IT SHOULD COME AS NO SURPRISE THAT THE electric guitar would one day become iOS-compatible, but did you ever expect to see a decent axe being sold in the Apple Store? The Squier by Fender USB Stratocaster is a hybrid instrument that can be connected directly to your computer or iDevice via USB and plugged into an amp like any other electric guitar. However, the best thing about this guitar is that the USB connection is bi-directional: plug it into your computer, iPhone, iPad or iPod touch, and jam along with iTunes or YouTube while hearing yourself through your favorite virtual-amp software. Is this the ultimate practice tool?
This Squier USB Stratocaster has a built-in audio interface so you can play along with songs from your computer or iDevice while using your favorite virtual amp.
While the USB Stratocaster is not the first guitar to offer USB connectivity, Fender deserves kudos for releasing an instrument that is priced low enough for beginners and intermediate players, yet plays like it cost twice as much. When you use the digital connection, the USB Stratocaster acts as an audio interface: it has an onboard 24-bit analog-to-digital converter (ADC) that sends a digitized signal to your computer or iDevice. At the same time, the guitar receives stereo digital audio in return and uses the built-in 24-bit digital-to-analog converter (DAC) to feed the instrument’s headphone amp. The guitar’s second Volume knob (the one closest to the edge of the body) controls the signal level coming in via USB. Unfortunately you need a USB connection, which powers the onboard electronics, to use the headphone amp. The headphone output is very loud at maximum level, so keep that in mind when playing for long periods of time.
Note that this instrument doesn’t send or receive MIDI, nor does it rely on DSP modeling. It uses Fender-designed pickups to feed an amp the old-fashioned way, while simultaneously sending and receiving digitized signals over USB. The 1/4” jack is in the traditional spot on the body’s lower bout, while the headphone jack and USB port are on the bottom next to the strap button.
The instrument comes with two six-foot USB cables that have a Mini-B connector on one end that plugs into the guitar. One cable has a Type-A USB connector on the other end, which connects to your computer. The other cable has a 30-pin connector that fits Apple devices. If you have an iPhone 5, fourth-generation iPad, or iPad Mini with the new 8-pin Lightning connector, you’ll need a 30-pin-to-8-pin adaptor.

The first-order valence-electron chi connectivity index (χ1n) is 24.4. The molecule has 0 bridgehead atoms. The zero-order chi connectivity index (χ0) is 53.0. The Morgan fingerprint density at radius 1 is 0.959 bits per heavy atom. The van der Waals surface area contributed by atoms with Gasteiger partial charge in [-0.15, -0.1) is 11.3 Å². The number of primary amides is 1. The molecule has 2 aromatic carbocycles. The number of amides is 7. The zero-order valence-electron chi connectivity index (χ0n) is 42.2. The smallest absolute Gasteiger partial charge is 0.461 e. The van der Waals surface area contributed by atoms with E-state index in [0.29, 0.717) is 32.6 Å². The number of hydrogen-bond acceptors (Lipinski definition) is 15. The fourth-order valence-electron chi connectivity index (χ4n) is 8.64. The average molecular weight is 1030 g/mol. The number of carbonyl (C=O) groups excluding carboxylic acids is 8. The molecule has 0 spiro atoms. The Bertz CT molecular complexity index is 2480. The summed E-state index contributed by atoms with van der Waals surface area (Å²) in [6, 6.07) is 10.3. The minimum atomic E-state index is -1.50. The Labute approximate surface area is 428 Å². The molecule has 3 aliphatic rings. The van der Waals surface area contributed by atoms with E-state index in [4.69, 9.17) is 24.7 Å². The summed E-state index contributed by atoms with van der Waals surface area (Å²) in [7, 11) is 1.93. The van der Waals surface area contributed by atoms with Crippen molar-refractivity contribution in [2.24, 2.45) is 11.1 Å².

The guitar is USB Class Compliant and supports Apple iOS, Mac OS X 10.7 and Windows 7. Any application that supports Core Audio (Mac) or ASIO drivers can accept audio from the guitar. I used the USB Stratocaster with my iPhone 4 and MacBook Pro running OS X 10.6.8 without issue. But because I don’t have OS X 10.7 installed on my laptop, I cannot run Fender’s Firmware Updater for the guitar. Nonetheless, even with my out-of-spec operating system and old iPhone, the Strat was completely plug-and- play over USB, just as it should be.
For example, I attached the USB cable between my iPhone and the guitar, and launched the Agile Partners AmpKit app. Right away I was rocking through virtual amps and effects. Later, I tried IK Multimedia’s AmpliTube for iPhone and, again, I was up and running immediately.
Next, I plugged the guitar into my MacBook Pro, opened the Audio section of the System Preferences and selected Fender Audio Device as the Input and Output. Then, I launched IK Multimedia AmpliTube 3 and selected my favorite patch. Finally, I launched iTunes, selected my practice playlist, and started my workout routine. This procedure took exactly one minute (I timed it). Now that’s instant gratification!
Latency—the time it takes for the signal to go from the pickups, though the ADC to your virtual amp, then return through the DAC and headphone amp—is exceptionally low on the USB Stratocaster. The only time I noticed it was when I was playing single-note lines with a clean virtual-amp setting, but it was just barely detectable.
When I handed the guitar and earbuds to my 13-year-old son, his first comment after playing through AmpliTube 3 was “Wow!” Seeing that it was connected via USB he added “That would be great for recording.” And the USB Stratocaster is, whether you use GarageBand or a pro-level DAW. And because the 1/4” jack is always live, you can record through an amp and directly into your DAW simultaneously. To get the lowest latency when you record, set your software’s buffer to a small number. That way, you won’t hear a delay between your amp sound and what you get in your earbuds.
The biggest surprise was how well the guitar played and stayed in tune (when I wasn’t using the whammy bar). The overall setup was great all along the neck, with no dead spots, whether I was in standard or open/drop-string tunings. The only issue was that the frets were a little rough in spots. Nonetheless, I can’t remember having a $200 guitar that played this well right out of the box. And I appreciated having at least one humbucker onboard, because it can be tricky to get rid of the noise from single- coil pickups when recording.
Best of all, the guitar offers classic Strat tones, including the out-of-phase sounds from positions 2 and 4 on the pickup selector. Considering all that this guitar can do, the USB Stratocaster is an incredible value, whether you use it to record, practice, or gig.
SQUIRE BY FENDER
PRICE $199 street
NUT WIDTH 1.65"
FRETBOARD Rosewood, 25.5" scale
TUNERS Die-cast sealed
BRIDGE Vintage-style synchronized tremolo
PICKUPS HSS with ceramic magnets
CONTROLS Pickup Volume, Tone, 5-way Selector, Headphone Volume
I/O (1) ¼" output; (1) 3.5mm headphone jack; (1) USB port
FACTORY STRINGS Fender USA Super 250L, NPS (.009 ~ .042 Gauges)
WEIGHT 7.3 lbs.
KUDOS Easy to use. Plays above its price. Bi-directional audio interface.
CONCERNS Headphone amp requires USB connection.